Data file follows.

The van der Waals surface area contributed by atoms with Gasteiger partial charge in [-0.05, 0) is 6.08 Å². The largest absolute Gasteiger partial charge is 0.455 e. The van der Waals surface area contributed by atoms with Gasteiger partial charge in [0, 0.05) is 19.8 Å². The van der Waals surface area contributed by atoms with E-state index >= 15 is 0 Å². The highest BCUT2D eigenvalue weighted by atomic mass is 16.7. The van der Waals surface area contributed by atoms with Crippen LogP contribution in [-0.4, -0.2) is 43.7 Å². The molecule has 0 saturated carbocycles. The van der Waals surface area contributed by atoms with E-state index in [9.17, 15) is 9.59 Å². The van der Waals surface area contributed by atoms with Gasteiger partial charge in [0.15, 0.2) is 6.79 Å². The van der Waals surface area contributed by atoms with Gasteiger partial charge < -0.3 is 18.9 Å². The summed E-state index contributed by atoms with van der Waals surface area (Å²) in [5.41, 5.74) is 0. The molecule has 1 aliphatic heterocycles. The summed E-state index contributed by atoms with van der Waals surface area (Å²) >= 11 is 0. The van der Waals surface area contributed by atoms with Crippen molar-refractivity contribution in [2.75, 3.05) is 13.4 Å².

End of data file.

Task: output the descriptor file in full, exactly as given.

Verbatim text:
The van der Waals surface area contributed by atoms with Gasteiger partial charge in [-0.05, 0) is 6.08 Å². The largest absolute Gasteiger partial charge is 0.455 e. The van der Waals surface area contributed by atoms with Gasteiger partial charge in [0, 0.05) is 19.8 Å². The van der Waals surface area contributed by atoms with E-state index >= 15 is 0 Å². The highest BCUT2D eigenvalue weighted by atomic mass is 16.7. The van der Waals surface area contributed by atoms with Crippen LogP contribution in [-0.4, -0.2) is 43.7 Å². The molecule has 0 saturated carbocycles. The van der Waals surface area contributed by atoms with E-state index in [9.17, 15) is 9.59 Å². The van der Waals surface area contributed by atoms with Gasteiger partial charge in [0.15, 0.2) is 6.79 Å². The van der Waals surface area contributed by atoms with Gasteiger partial charge < -0.3 is 18.9 Å². The summed E-state index contributed by atoms with van der Waals surface area (Å²) in [5.41, 5.74) is 0. The molecule has 1 aliphatic heterocycles. The summed E-state index contributed by atoms with van der Waals surface area (Å²) >= 11 is 0. The van der Waals surface area contributed by atoms with Crippen molar-refractivity contribution in [2.75, 3.05) is 13.4 Å².